GSK signs $820 million deal with Valeant for epilepsy drug
LONDON GlaxoSmithKline and Valeant Pharmaceuticals International have signed an agreement to develop the epilepsy drug retigabine, GSK announced Thursday.
The drug, the first in its class, is a neuronal potassium channel opener for treating adult epilepsy patients with refractory partial-onset seizures. The company said it had shown successful results in two phase III trials with patients receiving up to three antiepileptic drugs.
Under the terms of the agreement, GSK will pay Valeant $125 million upfront for worldwide development and commercialization rights to retigabine and other compounds from the same development program, as well as milestone payments of up to $695 million.
“GSK is looking forward to working with Valeant to provide important medicines like retigabine to the medical community and to the patients we serve,” said Steve Stefano, senior vice president of GSK’s NeuroHealth division in the United States. “There is a significant need for novel anti-epileptic drugs, as almost one-third of patients with epilepsy continue to experience seizures despite treatment with currently available medications.”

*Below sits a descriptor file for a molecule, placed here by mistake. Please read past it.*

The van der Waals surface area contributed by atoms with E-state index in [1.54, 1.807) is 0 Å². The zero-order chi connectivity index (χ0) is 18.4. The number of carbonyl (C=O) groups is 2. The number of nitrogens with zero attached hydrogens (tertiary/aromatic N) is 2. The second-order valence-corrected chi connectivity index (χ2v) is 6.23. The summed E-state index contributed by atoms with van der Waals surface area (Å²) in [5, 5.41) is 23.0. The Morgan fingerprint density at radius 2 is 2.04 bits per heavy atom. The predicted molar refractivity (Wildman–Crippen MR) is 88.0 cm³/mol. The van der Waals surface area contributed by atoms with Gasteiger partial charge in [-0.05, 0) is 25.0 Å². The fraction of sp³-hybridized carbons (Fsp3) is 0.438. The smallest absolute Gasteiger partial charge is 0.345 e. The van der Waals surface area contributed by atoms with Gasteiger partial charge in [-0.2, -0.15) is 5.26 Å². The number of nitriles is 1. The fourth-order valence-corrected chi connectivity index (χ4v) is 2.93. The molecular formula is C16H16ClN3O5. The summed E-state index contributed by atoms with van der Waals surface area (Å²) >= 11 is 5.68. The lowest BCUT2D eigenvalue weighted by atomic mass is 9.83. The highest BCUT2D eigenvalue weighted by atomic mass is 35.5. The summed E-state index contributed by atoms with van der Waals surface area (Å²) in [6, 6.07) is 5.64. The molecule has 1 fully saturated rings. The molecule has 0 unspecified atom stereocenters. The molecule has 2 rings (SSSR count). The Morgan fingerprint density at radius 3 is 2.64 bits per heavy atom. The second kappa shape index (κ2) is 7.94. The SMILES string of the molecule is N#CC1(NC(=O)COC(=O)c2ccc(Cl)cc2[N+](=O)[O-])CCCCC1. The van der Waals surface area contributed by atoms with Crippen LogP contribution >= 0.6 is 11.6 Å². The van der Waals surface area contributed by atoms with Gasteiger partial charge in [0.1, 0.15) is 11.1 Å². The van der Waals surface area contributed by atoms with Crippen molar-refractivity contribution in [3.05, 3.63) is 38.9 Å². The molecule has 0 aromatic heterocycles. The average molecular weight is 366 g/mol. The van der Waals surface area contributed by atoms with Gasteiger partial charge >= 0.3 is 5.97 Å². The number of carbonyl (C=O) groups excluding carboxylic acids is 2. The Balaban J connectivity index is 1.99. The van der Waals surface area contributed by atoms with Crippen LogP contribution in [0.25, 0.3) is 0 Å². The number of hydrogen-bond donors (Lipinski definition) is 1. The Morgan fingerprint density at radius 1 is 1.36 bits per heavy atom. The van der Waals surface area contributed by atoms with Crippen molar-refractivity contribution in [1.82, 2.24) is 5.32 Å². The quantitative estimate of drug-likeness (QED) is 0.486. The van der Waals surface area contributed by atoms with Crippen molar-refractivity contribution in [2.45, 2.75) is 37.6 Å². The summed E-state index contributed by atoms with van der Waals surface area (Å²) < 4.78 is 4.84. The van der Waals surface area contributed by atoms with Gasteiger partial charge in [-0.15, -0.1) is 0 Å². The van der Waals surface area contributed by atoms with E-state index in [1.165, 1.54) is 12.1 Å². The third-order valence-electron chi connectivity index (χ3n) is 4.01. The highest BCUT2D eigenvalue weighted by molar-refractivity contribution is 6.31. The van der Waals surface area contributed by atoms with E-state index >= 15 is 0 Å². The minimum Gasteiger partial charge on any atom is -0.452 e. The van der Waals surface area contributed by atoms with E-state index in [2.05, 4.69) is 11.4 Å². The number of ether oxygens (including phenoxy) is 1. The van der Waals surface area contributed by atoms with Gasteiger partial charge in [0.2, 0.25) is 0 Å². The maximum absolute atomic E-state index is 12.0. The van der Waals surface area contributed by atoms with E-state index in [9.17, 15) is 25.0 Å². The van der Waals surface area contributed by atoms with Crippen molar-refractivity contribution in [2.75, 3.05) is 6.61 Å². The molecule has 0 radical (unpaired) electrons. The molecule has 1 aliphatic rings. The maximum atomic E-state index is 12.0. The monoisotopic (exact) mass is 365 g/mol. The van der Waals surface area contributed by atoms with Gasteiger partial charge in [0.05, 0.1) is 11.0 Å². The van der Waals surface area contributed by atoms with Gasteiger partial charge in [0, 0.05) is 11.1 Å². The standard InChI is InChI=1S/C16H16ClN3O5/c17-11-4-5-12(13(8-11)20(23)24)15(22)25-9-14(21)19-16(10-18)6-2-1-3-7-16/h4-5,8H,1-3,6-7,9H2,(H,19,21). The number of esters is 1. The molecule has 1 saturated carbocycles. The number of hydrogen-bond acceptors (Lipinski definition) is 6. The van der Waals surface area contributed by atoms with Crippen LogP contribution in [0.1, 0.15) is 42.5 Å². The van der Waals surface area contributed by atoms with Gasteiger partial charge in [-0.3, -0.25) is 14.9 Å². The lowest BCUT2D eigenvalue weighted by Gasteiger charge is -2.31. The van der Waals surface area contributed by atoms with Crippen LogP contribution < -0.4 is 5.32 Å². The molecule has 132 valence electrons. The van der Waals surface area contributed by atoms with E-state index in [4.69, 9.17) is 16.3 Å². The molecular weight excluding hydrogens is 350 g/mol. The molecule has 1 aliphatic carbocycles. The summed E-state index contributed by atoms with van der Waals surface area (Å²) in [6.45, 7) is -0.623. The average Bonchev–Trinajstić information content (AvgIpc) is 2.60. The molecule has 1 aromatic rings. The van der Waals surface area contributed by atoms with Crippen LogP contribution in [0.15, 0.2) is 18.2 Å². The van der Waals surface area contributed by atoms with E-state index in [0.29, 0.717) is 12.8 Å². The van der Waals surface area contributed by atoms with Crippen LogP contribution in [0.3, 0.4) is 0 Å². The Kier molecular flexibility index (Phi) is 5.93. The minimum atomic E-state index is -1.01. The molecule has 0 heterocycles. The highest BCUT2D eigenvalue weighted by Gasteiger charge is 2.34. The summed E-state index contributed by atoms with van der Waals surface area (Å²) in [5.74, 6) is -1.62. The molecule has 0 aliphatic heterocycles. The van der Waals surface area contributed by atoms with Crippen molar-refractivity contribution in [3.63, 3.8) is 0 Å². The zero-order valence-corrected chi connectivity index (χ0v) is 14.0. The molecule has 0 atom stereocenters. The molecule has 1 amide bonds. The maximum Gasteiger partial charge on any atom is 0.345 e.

Court rules that county can sue drug maker
SAN FRANCISCO A lawsuit by Santa Clara County, Calif., against drug makers that allegedly charging county hospitals too much for prescription drugs for recipients of California’s Medicaid program will continue, a federal appeals court in San Francisco ruled Wednesday.
The Ninth U.S. Circuit Court of Appeals’ ruling affirms that counties can sue drug makers under a law from 1992 requiring pharmaceutical companies to sell drugs to the Medicaid program for a percentage of their average retail price.
The lawsuit, which Santa Clara County filed in 2005, follows findings by the inspector general of the Department of Health and Human Services that Medicaid programs nationwide paid drug companies $3.9 million more than they should have for drugs, while the federal government had failed to adequately enforce the law. Defendants, including AstraZeneca, have denied the allegations.
The appeals court’s decision overrules the decision by a federal court in San Francisco that had dismissed the county’s lawsuit.
Aurora offers meningitis vaccinations before start of school
MILWAUKEE In observance of National Immunization Awareness Month, Aurora Health Care is offering meningitis vaccinations for children at its Aurora QuickCare clinics, Aurora announced Wednesday.
The Centers for Disease Control and Prevention recommends meningitis vaccinations for adolescents, college freshman living in dormitories and adults up to age 55.
“This is a great time to offer meningitis immunizations,” Aurora QuickCare nurse practitioner Janet Teske said. “Students can get it taken care of before the hustle and bustle of the school year begins, although we do offer vaccinations all year.”